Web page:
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Orange [NJ] Hospital Training School Pupils, circa 1884

At 7 am we all went over to the hospital and I was told to report to the head nurse of ward 1, Male Medical.

After breakfast I washed dishes, swept and dusted the dining room, then had my first lesson on bedmaking.... Then I swept and dusted the ward, cleaned the refrigerator, scrubbed the waste pails, basins, bath tub and sink, cleaned the bath room and ward kitchen, polished the brass and zinc, and kept up a general scouring and scrubbing until noon, when I went to the Training School for dinner, and, returning at 12:30, helped to get ready the patients' dinner, which is served at 1; carrying trays away again, fed my old men, and after washing dishes and sweeping and dusting the dining room was told to go off duty for two hours.

One hour of my off duty was spent in class, after which I returned to the hospital to serve supper and wash dishes again; at 5:40 I went to my own supper, then back to the hospital, where I helped to fix up the patients for the night. This means brushing out the beds with a whisk broom, straightening sheets, beating up pillows, and bathing everybody's back with alcohol. By this time it was 7 o'clock and hospital duties were over for the day. There is no lecture to-night.

I remained in Ward 1 for five days, and then was sent to Ward 2, Women's Medical, where my work has been very much the same as in Ward 1; a little harder, perhaps, for women are more exacting than men, I find.

I must confess.. that nursing is very different from what I expected it would be... I was so anxious to do something besides sweeping and scouring, and yesterday, when a poor old woman was brought in and Miss Junior was preparing to give her a bed bath, I heard the head nurse say, "Let the probationer do part of this - let her attend to the feet". I was quite delighted, for you know I used to bathe poor deer grandma's feet, and she always said no one could do it so well as I - my touch was so gentle; but oh dear! I shall never forget these. I am sure nothing but the dirt of ages could have formed such an impenetrable crust; and the nails! - oh my! But Miss Junior said in her matter-of-fact way; 'We shall need soap poultices here'. Just think of it! 'Soap poultices!' I used to spray poor dear grandma's with eau de Cologne. Well, Miss Junior showed me how to make the poultices, which were applied to the feet for an hour before we could make much impression on that ancient dirt or cut those fearful nails.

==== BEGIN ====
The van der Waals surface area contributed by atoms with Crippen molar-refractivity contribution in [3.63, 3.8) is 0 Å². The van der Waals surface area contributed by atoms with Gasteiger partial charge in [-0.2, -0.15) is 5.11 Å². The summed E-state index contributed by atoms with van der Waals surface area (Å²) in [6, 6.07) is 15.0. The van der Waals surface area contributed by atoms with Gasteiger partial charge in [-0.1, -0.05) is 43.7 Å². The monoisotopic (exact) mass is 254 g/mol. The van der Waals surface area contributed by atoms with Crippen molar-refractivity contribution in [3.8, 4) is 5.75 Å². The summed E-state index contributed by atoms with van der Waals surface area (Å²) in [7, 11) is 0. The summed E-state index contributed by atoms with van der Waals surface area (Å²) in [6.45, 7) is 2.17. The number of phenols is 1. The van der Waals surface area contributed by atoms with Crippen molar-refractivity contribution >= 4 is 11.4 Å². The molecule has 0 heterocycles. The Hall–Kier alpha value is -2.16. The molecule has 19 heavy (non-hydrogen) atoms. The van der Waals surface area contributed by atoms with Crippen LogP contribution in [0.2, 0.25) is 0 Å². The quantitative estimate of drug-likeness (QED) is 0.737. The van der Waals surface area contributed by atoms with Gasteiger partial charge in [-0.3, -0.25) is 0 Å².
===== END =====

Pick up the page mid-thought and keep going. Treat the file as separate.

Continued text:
I don't know what is the matter with this patient, but I am trying to be very observing and find out things for myself, for knowledge so acquired is never forgotten. I am sure she has some head trouble for one thing, for I saw Miss Junior pour a lot of medicine into her hair and then tie up her head in a three cornered bandage. I notice the label on the bottle afterwards, and read 'Delphinium' so I must look that up and see what it is used for.

And do you know I have two sets of false teeth to clean twice a day! At first I thought, 'No, I cannot; I'll go home,' and that brought me to my senses, for I came here to stay, if I can, and so the teeth are cleaned as they should be. One more confession: my feet ache! ache! ache! I am sometimes tempted to go to bed with my shoes on, fearing that if taken off they cannot be made to go on again; but Miss Junior says hers were a good deal worse, and I guess I can stand it if she could.

[attributed to Dorothy Green]

Citation from:
(1899). Some account of the Orange Training School for Nurses, Orange, NJ: Orange Memorial Hospital.

This "diary " must be read with the understanding that the hospital published this booklet as public relations.